"It's been slower this year," he says. "Growers are more undecided and are still adjusting for the new pricing in the market -- costs for chemical, fertilizer, seed, petroleum inputs. They're trying to determine what's going to work and what's not going to work."

At the end of the first week in May, Majkrzak typically likes to be at 95 percent contracted, but estimates that this year about 75 percent of the needs have been covered.

"We're not in harm's way yet," he says. "What's nice about sunflower is that the planting window is nearly to the middle of June for North Dakota and Minnesota. As you move south, you can still plant in the middle of July and produce a crop."

Processing division

The "processing" division of Red River Commodities takes in all contracted raw products -- an elevator and cleaning operation that sells directly to customers and processors, but also feeds the company's other divisions.

The plant brings in confectionary sunflowers direct from individual farmers. They also hull millet and clean flax for human uses.

"We are organically certified and will do some of the organic grains that will match up with what we can process," Majkrzak says.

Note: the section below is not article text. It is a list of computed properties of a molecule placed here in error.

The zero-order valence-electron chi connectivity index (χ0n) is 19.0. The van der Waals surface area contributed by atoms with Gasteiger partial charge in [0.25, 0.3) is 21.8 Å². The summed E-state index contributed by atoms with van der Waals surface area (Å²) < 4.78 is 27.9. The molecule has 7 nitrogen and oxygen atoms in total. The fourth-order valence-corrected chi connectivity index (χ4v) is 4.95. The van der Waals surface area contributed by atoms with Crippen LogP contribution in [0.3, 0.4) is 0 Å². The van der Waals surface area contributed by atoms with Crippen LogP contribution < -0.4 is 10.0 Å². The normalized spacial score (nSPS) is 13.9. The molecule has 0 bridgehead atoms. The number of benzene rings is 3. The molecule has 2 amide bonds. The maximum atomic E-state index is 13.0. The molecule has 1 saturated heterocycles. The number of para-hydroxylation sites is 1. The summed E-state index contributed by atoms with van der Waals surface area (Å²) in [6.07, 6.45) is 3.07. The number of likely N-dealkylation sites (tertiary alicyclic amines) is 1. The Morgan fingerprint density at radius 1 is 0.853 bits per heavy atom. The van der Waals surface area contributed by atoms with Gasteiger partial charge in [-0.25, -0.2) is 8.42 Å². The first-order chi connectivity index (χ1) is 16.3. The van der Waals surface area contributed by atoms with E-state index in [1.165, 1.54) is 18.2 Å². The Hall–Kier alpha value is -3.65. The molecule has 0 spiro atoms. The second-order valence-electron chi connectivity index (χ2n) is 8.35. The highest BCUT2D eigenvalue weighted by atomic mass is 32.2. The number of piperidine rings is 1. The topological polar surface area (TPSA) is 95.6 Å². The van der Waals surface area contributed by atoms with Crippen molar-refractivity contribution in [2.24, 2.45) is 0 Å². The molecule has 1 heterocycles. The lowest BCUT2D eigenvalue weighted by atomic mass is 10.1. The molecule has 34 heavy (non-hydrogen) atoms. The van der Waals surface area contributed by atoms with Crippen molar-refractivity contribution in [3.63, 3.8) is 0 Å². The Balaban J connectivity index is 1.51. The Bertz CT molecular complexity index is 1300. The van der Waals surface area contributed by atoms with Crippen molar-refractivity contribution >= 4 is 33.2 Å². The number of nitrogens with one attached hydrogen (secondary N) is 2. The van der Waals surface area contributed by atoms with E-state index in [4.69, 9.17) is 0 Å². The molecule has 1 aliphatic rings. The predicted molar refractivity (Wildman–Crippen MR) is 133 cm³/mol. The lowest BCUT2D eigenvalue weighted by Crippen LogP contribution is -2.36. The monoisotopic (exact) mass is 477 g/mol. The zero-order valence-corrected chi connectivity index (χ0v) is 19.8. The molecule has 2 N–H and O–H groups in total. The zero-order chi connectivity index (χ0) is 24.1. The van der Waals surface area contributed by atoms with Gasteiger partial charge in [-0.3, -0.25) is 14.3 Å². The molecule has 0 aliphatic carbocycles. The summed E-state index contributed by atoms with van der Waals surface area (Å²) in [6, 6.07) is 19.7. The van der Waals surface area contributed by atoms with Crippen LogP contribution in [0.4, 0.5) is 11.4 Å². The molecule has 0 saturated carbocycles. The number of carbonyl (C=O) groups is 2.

In Fargo, the bird food plant is located right next door to the processing plant.

For the bird food mixes, the highest volume usage is for oil-type sunflowers.

Among the products handled at the processing division are millet, acquired in North Dakota South Dakota, Nebraska, Kansas and Colorado, and milo, much of which comes from South Dakota and Nebraska.

"For bird food alone, we also buy a lot of corn, and luckily, we can source that corn pretty local," Majkrzak says. "Most of the corn we roller-mill to different sizes of cracked corn, which is used in different types of bird food.

About 15 percent of the processing division's production is sold to other divisions in Red River Commodities' group. About half of the total goes abroad, and the rest is sold domestically.

Bird food's buoyancy

Majkrzak says there were some who had predicted that bird food products was a luxury item and would face difficulties with a faltering economy.

Turns out, that's not true.